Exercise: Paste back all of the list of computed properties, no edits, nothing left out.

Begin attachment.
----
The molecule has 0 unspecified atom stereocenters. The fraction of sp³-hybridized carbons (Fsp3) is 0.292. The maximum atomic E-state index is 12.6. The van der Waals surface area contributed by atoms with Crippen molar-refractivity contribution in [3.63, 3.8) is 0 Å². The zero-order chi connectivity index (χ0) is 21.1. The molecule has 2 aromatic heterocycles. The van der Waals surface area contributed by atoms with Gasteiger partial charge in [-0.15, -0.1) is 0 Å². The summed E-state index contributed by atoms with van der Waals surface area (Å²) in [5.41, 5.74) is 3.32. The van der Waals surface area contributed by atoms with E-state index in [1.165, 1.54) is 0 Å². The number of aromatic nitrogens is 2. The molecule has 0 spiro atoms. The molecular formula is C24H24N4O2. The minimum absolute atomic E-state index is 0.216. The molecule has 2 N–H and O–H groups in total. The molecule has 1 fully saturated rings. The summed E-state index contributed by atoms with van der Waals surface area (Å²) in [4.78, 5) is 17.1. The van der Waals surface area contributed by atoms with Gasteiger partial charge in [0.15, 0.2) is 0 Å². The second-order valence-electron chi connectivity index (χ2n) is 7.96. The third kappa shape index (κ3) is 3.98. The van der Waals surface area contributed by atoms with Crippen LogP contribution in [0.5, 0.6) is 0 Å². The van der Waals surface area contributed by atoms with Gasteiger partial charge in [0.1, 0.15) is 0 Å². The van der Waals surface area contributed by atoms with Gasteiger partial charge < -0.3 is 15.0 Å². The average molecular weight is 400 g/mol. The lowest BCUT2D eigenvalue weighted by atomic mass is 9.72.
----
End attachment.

The molecule has 0 unspecified atom stereocenters. The fraction of sp³-hybridized carbons (Fsp3) is 0.292. The maximum atomic E-state index is 12.6. The van der Waals surface area contributed by atoms with Crippen molar-refractivity contribution in [3.63, 3.8) is 0 Å². The zero-order chi connectivity index (χ0) is 21.1. The molecule has 2 aromatic heterocycles. The van der Waals surface area contributed by atoms with Gasteiger partial charge in [-0.15, -0.1) is 0 Å². The summed E-state index contributed by atoms with van der Waals surface area (Å²) in [5.41, 5.74) is 3.32. The van der Waals surface area contributed by atoms with E-state index in [1.165, 1.54) is 0 Å². The number of aromatic nitrogens is 2. The molecule has 0 spiro atoms. The molecular formula is C24H24N4O2. The minimum absolute atomic E-state index is 0.216. The molecule has 2 N–H and O–H groups in total. The molecule has 1 fully saturated rings. The summed E-state index contributed by atoms with van der Waals surface area (Å²) in [4.78, 5) is 17.1. The van der Waals surface area contributed by atoms with Gasteiger partial charge in [0.15, 0.2) is 0 Å². The second-order valence-electron chi connectivity index (χ2n) is 7.96. The third kappa shape index (κ3) is 3.98. The van der Waals surface area contributed by atoms with Crippen LogP contribution in [0.5, 0.6) is 0 Å². The van der Waals surface area contributed by atoms with Gasteiger partial charge in [0.1, 0.15) is 0 Å². The van der Waals surface area contributed by atoms with Gasteiger partial charge < -0.3 is 15.0 Å². The average molecular weight is 400 g/mol. The lowest BCUT2D eigenvalue weighted by atomic mass is 9.72.